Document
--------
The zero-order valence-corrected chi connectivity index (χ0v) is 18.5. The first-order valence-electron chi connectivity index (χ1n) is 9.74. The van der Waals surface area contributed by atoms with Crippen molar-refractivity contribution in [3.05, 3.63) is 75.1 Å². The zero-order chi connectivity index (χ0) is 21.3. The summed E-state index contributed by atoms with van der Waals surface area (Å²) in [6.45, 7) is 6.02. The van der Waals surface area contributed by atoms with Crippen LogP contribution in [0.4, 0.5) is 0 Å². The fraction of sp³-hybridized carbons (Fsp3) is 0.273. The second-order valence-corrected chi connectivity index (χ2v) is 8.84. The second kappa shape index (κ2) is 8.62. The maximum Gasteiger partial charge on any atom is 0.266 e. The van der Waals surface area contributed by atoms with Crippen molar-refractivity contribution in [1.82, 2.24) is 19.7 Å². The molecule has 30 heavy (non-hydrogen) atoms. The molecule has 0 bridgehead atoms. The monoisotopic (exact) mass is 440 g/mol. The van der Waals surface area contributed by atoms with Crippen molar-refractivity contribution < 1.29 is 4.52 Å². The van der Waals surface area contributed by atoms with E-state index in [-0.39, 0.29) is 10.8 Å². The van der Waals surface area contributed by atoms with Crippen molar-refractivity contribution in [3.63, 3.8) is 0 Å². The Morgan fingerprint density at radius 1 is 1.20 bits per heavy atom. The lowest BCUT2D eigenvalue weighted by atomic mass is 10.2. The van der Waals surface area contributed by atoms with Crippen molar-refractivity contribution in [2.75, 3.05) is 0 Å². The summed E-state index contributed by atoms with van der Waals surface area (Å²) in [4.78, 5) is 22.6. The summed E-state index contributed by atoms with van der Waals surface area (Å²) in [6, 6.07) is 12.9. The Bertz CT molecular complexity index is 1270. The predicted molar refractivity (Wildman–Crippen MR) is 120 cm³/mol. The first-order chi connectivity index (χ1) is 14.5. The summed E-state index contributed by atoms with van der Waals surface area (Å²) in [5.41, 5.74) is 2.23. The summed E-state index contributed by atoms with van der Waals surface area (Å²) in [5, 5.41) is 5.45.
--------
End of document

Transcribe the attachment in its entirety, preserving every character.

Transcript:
The zero-order valence-corrected chi connectivity index (χ0v) is 18.5. The first-order valence-electron chi connectivity index (χ1n) is 9.74. The van der Waals surface area contributed by atoms with Crippen molar-refractivity contribution in [3.05, 3.63) is 75.1 Å². The zero-order chi connectivity index (χ0) is 21.3. The summed E-state index contributed by atoms with van der Waals surface area (Å²) in [6.45, 7) is 6.02. The van der Waals surface area contributed by atoms with Crippen LogP contribution in [0.4, 0.5) is 0 Å². The fraction of sp³-hybridized carbons (Fsp3) is 0.273. The second-order valence-corrected chi connectivity index (χ2v) is 8.84. The second kappa shape index (κ2) is 8.62. The maximum Gasteiger partial charge on any atom is 0.266 e. The van der Waals surface area contributed by atoms with Crippen molar-refractivity contribution in [1.82, 2.24) is 19.7 Å². The molecule has 30 heavy (non-hydrogen) atoms. The molecule has 0 bridgehead atoms. The monoisotopic (exact) mass is 440 g/mol. The van der Waals surface area contributed by atoms with Crippen molar-refractivity contribution < 1.29 is 4.52 Å². The van der Waals surface area contributed by atoms with E-state index in [-0.39, 0.29) is 10.8 Å². The van der Waals surface area contributed by atoms with Crippen molar-refractivity contribution in [3.63, 3.8) is 0 Å². The Morgan fingerprint density at radius 1 is 1.20 bits per heavy atom. The lowest BCUT2D eigenvalue weighted by atomic mass is 10.2. The van der Waals surface area contributed by atoms with Crippen molar-refractivity contribution in [2.75, 3.05) is 0 Å². The summed E-state index contributed by atoms with van der Waals surface area (Å²) in [4.78, 5) is 22.6. The summed E-state index contributed by atoms with van der Waals surface area (Å²) in [6, 6.07) is 12.9. The Bertz CT molecular complexity index is 1270. The predicted molar refractivity (Wildman–Crippen MR) is 120 cm³/mol. The first-order chi connectivity index (χ1) is 14.5. The summed E-state index contributed by atoms with van der Waals surface area (Å²) in [5.41, 5.74) is 2.23. The summed E-state index contributed by atoms with van der Waals surface area (Å²) in [5, 5.41) is 5.45.